Acceptance testing with Yatspec

Working at Sky I’ve learnt a lot of things. One of the most interesting ones is writing acceptance tests with Yatspec. Yatspec has a role similar to Concordion and Fit in the sense that it allows developer to write automated acceptance tests that generate html files with the output.

There are two things I like about Yatspec. The first one is that it generates the sentences of the acceptance tests from the code, making it easy to keep test code and html output in sync. The second thing is how the output logs nicely all the interactions in the system, providing a low-level documentation of the API for the application.

In the previous post about embedded Jetty we created a basic server. In this post we will set up a minimalistic Yatspec test suite and use it to acceptance test a feature in our server.

The skeleton

<dependency>
    <groupId>com.googlecode.yatspec</groupId>
    <artifactId>yatspec</artifactId>
    <version>1.23</version>
    <scope>test</scope>
</dependency>

 

import com.googlecode.yatspec.junit.SpecRunner;
import org.junit.Test;
import org.junit.runner.RunWith;

/**
 * Created by Omar on 20/07/16.
 */
@RunWith(SpecRunner.class)
public class AcceptanceTest {

    @Test
    public void shouldShowASimpleOutput(){
        givenEverythingWillGoWell();
        whenWeDoSomething();
        thenTheResponseIsOk();
    }

   @Test
    public void shouldFail(){
        givenEverythingWillGoWell();
        whenSomethingFails();
    }

    private void whenSomethingFails() {  fail(); }

    private void givenEverythingWillGoWell() { }
    private void whenWeDoSomething() {}
    private void thenTheResponseIsOk() {}
}

This is not really testing anything, but it is enough to see a Yatspec output. Running the tests prints the following on the console:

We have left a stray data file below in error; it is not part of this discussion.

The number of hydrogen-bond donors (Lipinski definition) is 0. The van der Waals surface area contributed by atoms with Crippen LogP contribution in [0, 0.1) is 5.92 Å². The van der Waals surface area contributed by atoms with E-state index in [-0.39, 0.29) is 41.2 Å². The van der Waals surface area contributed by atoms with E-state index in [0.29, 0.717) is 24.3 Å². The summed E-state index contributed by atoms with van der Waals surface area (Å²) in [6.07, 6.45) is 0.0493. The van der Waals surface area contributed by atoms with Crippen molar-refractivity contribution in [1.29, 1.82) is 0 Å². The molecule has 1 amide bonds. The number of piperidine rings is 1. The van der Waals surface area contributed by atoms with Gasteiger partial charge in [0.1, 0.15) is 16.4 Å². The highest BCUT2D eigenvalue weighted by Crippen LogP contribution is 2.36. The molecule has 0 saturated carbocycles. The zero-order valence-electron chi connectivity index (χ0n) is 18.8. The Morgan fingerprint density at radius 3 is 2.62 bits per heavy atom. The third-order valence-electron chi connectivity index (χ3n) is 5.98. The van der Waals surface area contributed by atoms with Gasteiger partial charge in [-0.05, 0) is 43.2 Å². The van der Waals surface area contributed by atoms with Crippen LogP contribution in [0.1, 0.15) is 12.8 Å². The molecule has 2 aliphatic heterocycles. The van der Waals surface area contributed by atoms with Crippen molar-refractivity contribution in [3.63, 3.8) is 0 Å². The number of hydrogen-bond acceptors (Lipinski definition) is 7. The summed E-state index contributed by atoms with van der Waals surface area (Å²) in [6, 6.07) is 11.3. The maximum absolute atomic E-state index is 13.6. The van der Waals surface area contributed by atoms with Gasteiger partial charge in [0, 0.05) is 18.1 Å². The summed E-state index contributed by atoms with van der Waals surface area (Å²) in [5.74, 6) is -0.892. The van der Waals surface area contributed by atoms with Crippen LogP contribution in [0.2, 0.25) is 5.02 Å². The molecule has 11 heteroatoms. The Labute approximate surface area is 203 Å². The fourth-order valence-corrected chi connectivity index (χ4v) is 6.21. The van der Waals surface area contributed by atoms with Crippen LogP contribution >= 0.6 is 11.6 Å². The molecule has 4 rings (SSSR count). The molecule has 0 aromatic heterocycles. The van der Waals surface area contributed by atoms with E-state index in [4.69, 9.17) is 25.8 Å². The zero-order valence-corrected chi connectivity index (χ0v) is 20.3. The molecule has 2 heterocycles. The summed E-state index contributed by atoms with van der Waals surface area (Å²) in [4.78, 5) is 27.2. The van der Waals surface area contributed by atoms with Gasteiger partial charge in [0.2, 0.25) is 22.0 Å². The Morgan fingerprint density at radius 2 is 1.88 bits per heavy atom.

Yatspec output:
/tmp/AcceptanceTest.html

yatspec basic test

We can see that it autogenerates an index, highlights the “Given” “When” “Then” words and tells me which tests passed and which didn’t. Let’s do something more interesting and make it actually test our app.

Repo url: https://github.com/obprado/EmbeddedJetty/tree/44284b5f38d412b192be8239f62f773d0967dfe4

Test against a running server

 

        <dependency>
            <groupId>org.apache.httpcomponents</groupId>
            <artifactId>httpclient</artifactId>
            <version>4.5.2</version>
            <scope>test</scope>
        </dependency>

 

&amp;amp;amp;amp;amp;amp;lt;/pre&amp;amp;amp;amp;amp;amp;gt;
&amp;amp;amp;amp;amp;amp;lt;pre&amp;amp;amp;amp;amp;amp;gt;import com.googlecode.yatspec.junit.SpecRunner;
import org.apache.http.HttpResponse;
import org.apache.http.client.methods.HttpGet;
import org.apache.http.impl.client.CloseableHttpClient;
import org.apache.http.impl.client.HttpClientBuilder;
import org.apache.http.util.EntityUtils;
import org.junit.After;
import org.junit.Before;
import org.junit.Test;
import org.junit.runner.RunWith;

import java.io.IOException;

import static org.assertj.core.api.Assertions.assertThat;

@RunWith(SpecRunner.class)
public class AcceptanceTest {

    private ExampleApp exampleApp = new ExampleApp();
    private HttpResponse response;

    @Before
    public void setUp() throws Exception {
        exampleApp.run();
    }

    @After
    public void tearDown() throws Exception {
        exampleApp.stop();
    }

    @Test
    public void shouldReturnHelloWorld() throws Exception {
        whenWeMakeARequestTo(&amp;amp;amp;amp;amp;amp;quot;http://localhost:8080/hello&amp;amp;amp;amp;amp;amp;quot;);
        thenTheResponseCodeIs200AndTheBodyIs(&amp;amp;amp;amp;amp;amp;quot;Hello from a servlet!!!!&amp;amp;amp;amp;amp;amp;quot;);
    }

    @Test
    public void shouldFail() throws Exception {